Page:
Not all investors know the jargon

By DAVID MOON, Moon Capital Management, LLC
October 26, 2008

An email is floating around that offers alternative definitions of various investment terms. Examples include:

Bear market: a 6-to-18-month period in which the kids get no allowance, the wife gets no jewelry and the husband gets no affection.

CEO: Chief Embezzlement Officer

And so on.

The stock market ' especially these days ' isn't a laughing matter. But these types of emails, along with some questions I've received the past few weeks, remind me that our industry sometimes uses phrases that aren't immediately understood by every investor.

Here are some you might not know.

A derivative is an investment that derives its value from something else. It has no value by itself. A share of stock is an actual ownership interest in a company. It has value all by itself. But if I tried to sell you the right to buy Regions Financial stock at $25 a share within the next week, it wouldn't be worth very much; Regions trades for about $11 a share.

But I would probably be willing to pay nearly $6 a share to enter into a contract that would let me buy Regions for $5 a share, since I could immediately sell the shares at $11 and realize a $6 profit.

The derivatives I just described are call options. They give the owner the right to 'call' or purchase another asset at a specific price, within a certain period.

A put option works in reverse. If I own a put, I have the right to make someone else buy a stock at a particular price within a specific period.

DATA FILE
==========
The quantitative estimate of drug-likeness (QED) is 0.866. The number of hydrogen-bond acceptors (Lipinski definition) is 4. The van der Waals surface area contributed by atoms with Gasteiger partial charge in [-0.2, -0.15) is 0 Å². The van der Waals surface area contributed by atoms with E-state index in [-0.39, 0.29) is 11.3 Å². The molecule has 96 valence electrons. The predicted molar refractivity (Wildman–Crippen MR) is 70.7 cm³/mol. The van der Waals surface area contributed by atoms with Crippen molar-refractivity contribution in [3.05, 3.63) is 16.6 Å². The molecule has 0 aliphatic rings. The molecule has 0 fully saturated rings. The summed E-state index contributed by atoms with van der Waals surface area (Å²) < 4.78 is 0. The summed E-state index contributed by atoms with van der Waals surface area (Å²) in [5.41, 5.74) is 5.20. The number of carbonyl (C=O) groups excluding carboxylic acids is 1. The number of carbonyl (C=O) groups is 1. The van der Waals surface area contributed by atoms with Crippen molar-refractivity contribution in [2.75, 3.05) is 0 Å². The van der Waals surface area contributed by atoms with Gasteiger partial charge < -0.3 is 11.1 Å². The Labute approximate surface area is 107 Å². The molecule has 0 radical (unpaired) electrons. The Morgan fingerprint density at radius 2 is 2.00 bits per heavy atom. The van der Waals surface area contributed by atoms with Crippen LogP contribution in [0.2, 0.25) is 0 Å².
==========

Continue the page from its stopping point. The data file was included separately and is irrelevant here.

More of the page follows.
Neither the call nor put option has intrinsic value, except as it is derived from the price of the stock on which the option is based.

Another type of derivative that's been in the news a lot lately is the credit default swap.

Hold on here; we're going to pick up a little speed.

A credit default swap typically gives the owner the right to receive money if a borrower defaults on a loan. It is like insurance against a loan default.

Here's an interesting twist, however. Imagine that some stranger was buying fire insurance on your house. This creep from Alabama is simply betting that your house is going to burn down ' and if so, he'll collect on his policy. Credit default swaps also give investors the ability to do that.

Assume Acme Widgets thinks that Wiley Corp. is in financial trouble and may go into default on some debt it has outstanding. Acme has no business relationship with Wiley. Acme could enter into a credit default swap with Rabbit Inc. whereby Rabbit would pay Acme $1 million if Wiley defaults on a loan it has outstanding to Wren LLC.

Acme thinks Wiley will default. Rabbit thinks it won't. They place a bet. That's a credit default swap.

By the way, using the word 'swap' instead of 'insurance' helps avoid regulation of these derivatives as insurance products. So did specific federal regulation passed in 2000.

What's still unclear is how they escape regulation as casino or riverboat gambling.

David Moon is president of Moon Capital Management, a Knoxville-based investment management firm. This article originally appeared in the News Sentinel (Knoxville, TN).

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